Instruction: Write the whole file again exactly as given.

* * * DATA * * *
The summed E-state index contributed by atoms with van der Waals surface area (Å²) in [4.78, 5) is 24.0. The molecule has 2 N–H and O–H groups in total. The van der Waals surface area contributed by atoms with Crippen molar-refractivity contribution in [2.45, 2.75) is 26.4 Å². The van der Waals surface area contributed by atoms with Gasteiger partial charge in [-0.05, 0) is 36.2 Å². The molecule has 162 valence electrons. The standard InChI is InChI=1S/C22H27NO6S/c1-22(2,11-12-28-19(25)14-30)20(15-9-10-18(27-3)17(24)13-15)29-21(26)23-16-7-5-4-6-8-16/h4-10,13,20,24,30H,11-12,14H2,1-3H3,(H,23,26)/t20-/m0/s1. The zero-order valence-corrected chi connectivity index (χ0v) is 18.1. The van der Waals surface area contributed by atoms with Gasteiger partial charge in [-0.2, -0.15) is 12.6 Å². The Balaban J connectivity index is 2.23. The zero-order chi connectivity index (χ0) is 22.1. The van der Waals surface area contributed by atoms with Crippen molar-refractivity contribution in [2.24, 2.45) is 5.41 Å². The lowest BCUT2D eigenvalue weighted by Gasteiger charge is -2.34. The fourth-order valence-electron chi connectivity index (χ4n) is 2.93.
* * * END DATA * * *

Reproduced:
The summed E-state index contributed by atoms with van der Waals surface area (Å²) in [4.78, 5) is 24.0. The molecule has 2 N–H and O–H groups in total. The van der Waals surface area contributed by atoms with Crippen molar-refractivity contribution in [2.45, 2.75) is 26.4 Å². The van der Waals surface area contributed by atoms with Gasteiger partial charge in [-0.05, 0) is 36.2 Å². The molecule has 162 valence electrons. The standard InChI is InChI=1S/C22H27NO6S/c1-22(2,11-12-28-19(25)14-30)20(15-9-10-18(27-3)17(24)13-15)29-21(26)23-16-7-5-4-6-8-16/h4-10,13,20,24,30H,11-12,14H2,1-3H3,(H,23,26)/t20-/m0/s1. The zero-order valence-corrected chi connectivity index (χ0v) is 18.1. The van der Waals surface area contributed by atoms with Gasteiger partial charge in [-0.2, -0.15) is 12.6 Å². The Balaban J connectivity index is 2.23. The zero-order chi connectivity index (χ0) is 22.1. The van der Waals surface area contributed by atoms with Crippen molar-refractivity contribution in [2.24, 2.45) is 5.41 Å². The lowest BCUT2D eigenvalue weighted by Gasteiger charge is -2.34. The fourth-order valence-electron chi connectivity index (χ4n) is 2.93.